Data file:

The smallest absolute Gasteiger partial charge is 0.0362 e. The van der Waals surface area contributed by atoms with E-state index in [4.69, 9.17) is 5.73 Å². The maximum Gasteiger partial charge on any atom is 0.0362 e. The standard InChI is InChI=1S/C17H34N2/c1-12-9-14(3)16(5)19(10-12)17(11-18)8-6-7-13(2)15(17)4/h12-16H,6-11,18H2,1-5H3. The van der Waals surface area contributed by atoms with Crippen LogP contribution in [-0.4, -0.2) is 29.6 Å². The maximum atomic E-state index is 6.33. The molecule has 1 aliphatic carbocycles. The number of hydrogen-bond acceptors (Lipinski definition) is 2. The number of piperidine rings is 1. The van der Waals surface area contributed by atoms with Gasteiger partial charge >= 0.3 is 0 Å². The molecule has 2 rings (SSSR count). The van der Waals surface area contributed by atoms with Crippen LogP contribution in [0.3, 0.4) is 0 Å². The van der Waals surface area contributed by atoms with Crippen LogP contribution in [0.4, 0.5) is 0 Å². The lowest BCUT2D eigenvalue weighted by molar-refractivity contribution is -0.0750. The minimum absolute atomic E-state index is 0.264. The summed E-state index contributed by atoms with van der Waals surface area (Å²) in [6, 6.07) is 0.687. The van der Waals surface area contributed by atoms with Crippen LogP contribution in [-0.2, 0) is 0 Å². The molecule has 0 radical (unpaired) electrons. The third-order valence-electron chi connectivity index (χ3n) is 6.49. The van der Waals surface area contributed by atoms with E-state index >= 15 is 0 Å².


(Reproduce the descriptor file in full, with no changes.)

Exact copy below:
The smallest absolute Gasteiger partial charge is 0.0362 e. The van der Waals surface area contributed by atoms with E-state index in [4.69, 9.17) is 5.73 Å². The maximum Gasteiger partial charge on any atom is 0.0362 e. The standard InChI is InChI=1S/C17H34N2/c1-12-9-14(3)16(5)19(10-12)17(11-18)8-6-7-13(2)15(17)4/h12-16H,6-11,18H2,1-5H3. The van der Waals surface area contributed by atoms with Crippen LogP contribution in [-0.4, -0.2) is 29.6 Å². The maximum atomic E-state index is 6.33. The molecule has 1 aliphatic carbocycles. The number of hydrogen-bond acceptors (Lipinski definition) is 2. The number of piperidine rings is 1. The van der Waals surface area contributed by atoms with Gasteiger partial charge >= 0.3 is 0 Å². The molecule has 2 rings (SSSR count). The van der Waals surface area contributed by atoms with Crippen LogP contribution in [0.3, 0.4) is 0 Å². The van der Waals surface area contributed by atoms with Crippen LogP contribution in [0.4, 0.5) is 0 Å². The lowest BCUT2D eigenvalue weighted by molar-refractivity contribution is -0.0750. The minimum absolute atomic E-state index is 0.264. The summed E-state index contributed by atoms with van der Waals surface area (Å²) in [6, 6.07) is 0.687. The van der Waals surface area contributed by atoms with Crippen LogP contribution in [-0.2, 0) is 0 Å². The molecule has 0 radical (unpaired) electrons. The third-order valence-electron chi connectivity index (χ3n) is 6.49. The van der Waals surface area contributed by atoms with E-state index >= 15 is 0 Å².